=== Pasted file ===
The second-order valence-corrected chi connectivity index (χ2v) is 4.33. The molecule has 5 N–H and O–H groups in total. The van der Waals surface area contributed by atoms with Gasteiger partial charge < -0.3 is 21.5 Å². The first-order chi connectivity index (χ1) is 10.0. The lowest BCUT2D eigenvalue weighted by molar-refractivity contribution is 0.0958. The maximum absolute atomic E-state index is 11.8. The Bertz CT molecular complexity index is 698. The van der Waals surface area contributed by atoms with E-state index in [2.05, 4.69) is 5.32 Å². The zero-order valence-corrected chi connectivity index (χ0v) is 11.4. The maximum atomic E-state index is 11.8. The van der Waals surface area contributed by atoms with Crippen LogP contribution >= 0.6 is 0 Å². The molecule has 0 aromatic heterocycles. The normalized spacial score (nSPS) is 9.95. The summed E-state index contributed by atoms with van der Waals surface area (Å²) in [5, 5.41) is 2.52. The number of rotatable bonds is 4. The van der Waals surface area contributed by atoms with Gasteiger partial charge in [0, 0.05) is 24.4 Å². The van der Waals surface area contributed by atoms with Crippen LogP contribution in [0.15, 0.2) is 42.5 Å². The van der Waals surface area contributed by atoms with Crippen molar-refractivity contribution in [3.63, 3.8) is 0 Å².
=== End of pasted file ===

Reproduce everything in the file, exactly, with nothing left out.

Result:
The second-order valence-corrected chi connectivity index (χ2v) is 4.33. The molecule has 5 N–H and O–H groups in total. The van der Waals surface area contributed by atoms with Gasteiger partial charge < -0.3 is 21.5 Å². The first-order chi connectivity index (χ1) is 10.0. The lowest BCUT2D eigenvalue weighted by molar-refractivity contribution is 0.0958. The maximum absolute atomic E-state index is 11.8. The Bertz CT molecular complexity index is 698. The van der Waals surface area contributed by atoms with E-state index in [2.05, 4.69) is 5.32 Å². The zero-order valence-corrected chi connectivity index (χ0v) is 11.4. The maximum atomic E-state index is 11.8. The van der Waals surface area contributed by atoms with Crippen LogP contribution >= 0.6 is 0 Å². The molecule has 0 aromatic heterocycles. The normalized spacial score (nSPS) is 9.95. The summed E-state index contributed by atoms with van der Waals surface area (Å²) in [5, 5.41) is 2.52. The number of rotatable bonds is 4. The van der Waals surface area contributed by atoms with Gasteiger partial charge in [0, 0.05) is 24.4 Å². The van der Waals surface area contributed by atoms with Crippen LogP contribution in [0.15, 0.2) is 42.5 Å². The van der Waals surface area contributed by atoms with Crippen molar-refractivity contribution in [3.63, 3.8) is 0 Å².